To 1 cup of Goodbelly fermented soy milk, add: 2 heaping tsp. Nutritional yeast [local CoOp grocer or online], 1 to 2 scoop Amazing Greens powder [Costco, 45 servings I think], and a scooper of mineral powder. If I want to sweeten it, can add some of 100% fruit juice, or a small amount of stevia, monk fruit, or other.
I've also used 1 c. Goodbelly fermented soy milk + 1 or 2 raw organic free range eggs, vanilla, coconut sugar or honey, cinnamon, nutmeg, etc. spices, mineral powder and 1 Tblsp. flax seeds, 2 tsp. nutritional yeast, and a dollop of MCT oil... blenderized, to make an eggnog-like nutritious drink. The flax seeds give good fats and nutrients too, plus they thicken the liquid. Most elders I've worked with [and family members], think it's a treat...really, they are getting good nutrition.
If someone needs to gain a bit of weight, boost the MCT oil, and/or add another egg. and perhaps add some protein powder.
These are quick, easy, and tasty enough that people drink them; they are also diabetic safe...for those, I take more care to use stevia and monk fruit, and make sure the minerals are in it, since those help the body use carbs, and, help the tastebuds taste. Everyone's tastebuds differ though, so you might want to play with recipes a bit to find the right amounts of ingredients for you.
We keep chia and flax seeds in the fridge; never grind them until just before use.
We try to keep nutritional yeast on hand all the time, since it's cheaper than buying good B-Vit. supplements, and doesn't require pill-swallowing.
We also keep a good mineral supplement powder on hand, such as Mt. Capra Mineral Whey, or Mezotrace mineral powder.
Also, usually have some good-quality protein powder on hand, such as Mt. Capra's, or Terra's whey, in case anyone needs more protein.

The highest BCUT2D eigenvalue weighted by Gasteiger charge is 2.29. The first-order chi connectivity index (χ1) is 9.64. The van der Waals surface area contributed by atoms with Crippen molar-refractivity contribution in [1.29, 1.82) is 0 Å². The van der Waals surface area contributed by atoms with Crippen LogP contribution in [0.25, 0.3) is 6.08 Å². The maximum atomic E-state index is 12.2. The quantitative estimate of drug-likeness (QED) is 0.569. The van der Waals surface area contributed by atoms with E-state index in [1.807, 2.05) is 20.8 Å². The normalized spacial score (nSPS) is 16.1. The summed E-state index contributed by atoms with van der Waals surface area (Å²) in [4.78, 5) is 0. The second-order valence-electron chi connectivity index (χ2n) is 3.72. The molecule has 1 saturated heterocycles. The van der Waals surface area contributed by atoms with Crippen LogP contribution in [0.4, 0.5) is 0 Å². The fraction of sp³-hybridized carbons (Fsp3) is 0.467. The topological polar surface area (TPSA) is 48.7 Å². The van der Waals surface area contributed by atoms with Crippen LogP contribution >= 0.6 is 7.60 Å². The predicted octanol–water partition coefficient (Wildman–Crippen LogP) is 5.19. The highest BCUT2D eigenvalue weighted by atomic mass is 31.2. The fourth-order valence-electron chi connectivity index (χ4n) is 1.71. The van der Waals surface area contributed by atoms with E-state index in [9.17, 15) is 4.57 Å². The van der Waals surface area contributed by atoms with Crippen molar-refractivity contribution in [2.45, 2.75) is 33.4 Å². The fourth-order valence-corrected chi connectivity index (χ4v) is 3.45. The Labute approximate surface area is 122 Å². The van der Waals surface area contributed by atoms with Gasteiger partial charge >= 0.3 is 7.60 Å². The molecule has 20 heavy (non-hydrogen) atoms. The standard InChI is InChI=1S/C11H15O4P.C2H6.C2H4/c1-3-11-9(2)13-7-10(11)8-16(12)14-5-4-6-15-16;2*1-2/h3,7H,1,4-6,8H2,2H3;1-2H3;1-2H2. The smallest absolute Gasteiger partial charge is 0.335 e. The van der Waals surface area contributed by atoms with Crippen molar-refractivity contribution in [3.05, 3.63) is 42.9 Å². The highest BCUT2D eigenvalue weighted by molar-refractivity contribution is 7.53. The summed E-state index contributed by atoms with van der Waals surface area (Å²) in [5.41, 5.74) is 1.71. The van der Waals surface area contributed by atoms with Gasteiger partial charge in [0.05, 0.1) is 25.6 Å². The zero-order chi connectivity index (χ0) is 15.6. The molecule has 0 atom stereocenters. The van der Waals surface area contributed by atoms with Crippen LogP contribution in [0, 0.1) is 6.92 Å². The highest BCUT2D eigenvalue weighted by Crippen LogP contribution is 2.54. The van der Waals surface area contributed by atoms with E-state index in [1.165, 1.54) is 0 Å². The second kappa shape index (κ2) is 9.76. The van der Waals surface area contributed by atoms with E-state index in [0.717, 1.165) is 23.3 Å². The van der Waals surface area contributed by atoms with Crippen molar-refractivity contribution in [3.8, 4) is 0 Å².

Soy has a component that blocks absorption of certain nutrients. That is why it's important to ferment it using good probiotics.
I found the 4-pack GoodBelly probiotics pods at our local CoOp grocery: one pod will ferment two liter boxes of the Costco Soymilk; it keeps in the fridge for several might get a bit thicker, but it's good.
The other easy/tasty probiotics are in commercially made Kombucha. For some months, Costco has carried a 6-pack of ginger Kombucha. But also found our Grocery Outlet often has many flavors of Kombucha, Kefir, etc., which we take advantage of...their prices almost match Costco's, whereas the CoOp kombucha can cost at least $1+more per bottle. Berry flavors are great; Cinnamon flavor is interesting. All taste refreshingly fizzy, and a great alternative to sodapop or empty calorie sugary drinks, as long as your elder can tolerate that [no swallowing problems]. It will "go flat" if left open a little...just like sodapop, the fix depletes if container allows it to escape.
One big reason for using probiotics: Nothing so far, has been able to completely stop progress of Alzheimer's. But new things DO come up....and MIGHT be helpful. This article just landed in my in-box:
It's a study about using [_broad-spectrum_] probiotics supplement daily, to help decrease the severity of Alzheimer's.
At least one strain of good bacteria can also help reduce depression and anxiety [L. Rhamnosus]
IDK if probiotics also help other Dementias, _but it very well might_, since gut health is what every other system depends on.

If you have a feeding tube (approved by Medicare) you will also be given the formula delivered once a month per prescribed amount. The very high protein may give the patient diarrhea.
Forgot to say there are now generics which are a little cheaper. Walmart has Equate.